Glaucoma causes fluid pressure to build up inside the eye (intraocular pressure), damaging the optic nerve. It is one of the leading causes of blindness worldwide, and currently affects 57.5 million people, and is expected to increase to 65.5 million by 2020.
Drinking a cup of hot tea at least once a day may be linked to a significantly lower risk of developing the serious eye condition, glaucoma, finds a small study published online in the British Journal of Ophthalmology.
Nor did the survey ask about factors like cup size, tea type, or the length of brewing time, all of which might have been influential.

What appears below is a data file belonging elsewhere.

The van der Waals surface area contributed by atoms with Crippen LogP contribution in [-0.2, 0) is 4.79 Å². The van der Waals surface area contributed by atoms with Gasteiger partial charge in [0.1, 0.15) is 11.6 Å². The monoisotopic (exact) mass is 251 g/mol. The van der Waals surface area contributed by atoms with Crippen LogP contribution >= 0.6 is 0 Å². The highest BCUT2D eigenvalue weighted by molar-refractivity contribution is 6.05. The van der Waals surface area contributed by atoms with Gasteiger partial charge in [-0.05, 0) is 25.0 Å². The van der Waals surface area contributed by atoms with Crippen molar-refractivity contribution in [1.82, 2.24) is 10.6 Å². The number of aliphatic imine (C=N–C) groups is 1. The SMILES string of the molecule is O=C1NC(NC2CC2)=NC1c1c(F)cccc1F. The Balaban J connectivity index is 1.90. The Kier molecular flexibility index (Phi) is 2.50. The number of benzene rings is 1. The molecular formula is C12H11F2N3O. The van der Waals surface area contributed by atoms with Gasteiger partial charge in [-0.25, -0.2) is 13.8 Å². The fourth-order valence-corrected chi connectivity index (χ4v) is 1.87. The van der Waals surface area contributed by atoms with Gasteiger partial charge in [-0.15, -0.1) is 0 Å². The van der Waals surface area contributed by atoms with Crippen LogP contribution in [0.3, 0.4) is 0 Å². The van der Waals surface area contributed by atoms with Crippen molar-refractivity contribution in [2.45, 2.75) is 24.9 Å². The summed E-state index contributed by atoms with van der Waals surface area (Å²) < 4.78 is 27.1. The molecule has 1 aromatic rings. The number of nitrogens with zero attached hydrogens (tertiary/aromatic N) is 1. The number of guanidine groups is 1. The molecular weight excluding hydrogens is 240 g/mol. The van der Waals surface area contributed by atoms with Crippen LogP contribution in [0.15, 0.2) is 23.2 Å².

But tea contains antioxidants and anti-inflammatory and neuroprotective chemicals, which have been associated with a lowered risk of serious conditions, including heart disease, cancer, and diabetes, say the researchers.
And previous research has suggested that oxidation and neurodegeneration may be involved in the development of glaucoma, they add, concluding: “Further research is needed to establish the importance of these findings and whether hot tea consumption may play a role in the prevention of glaucoma.”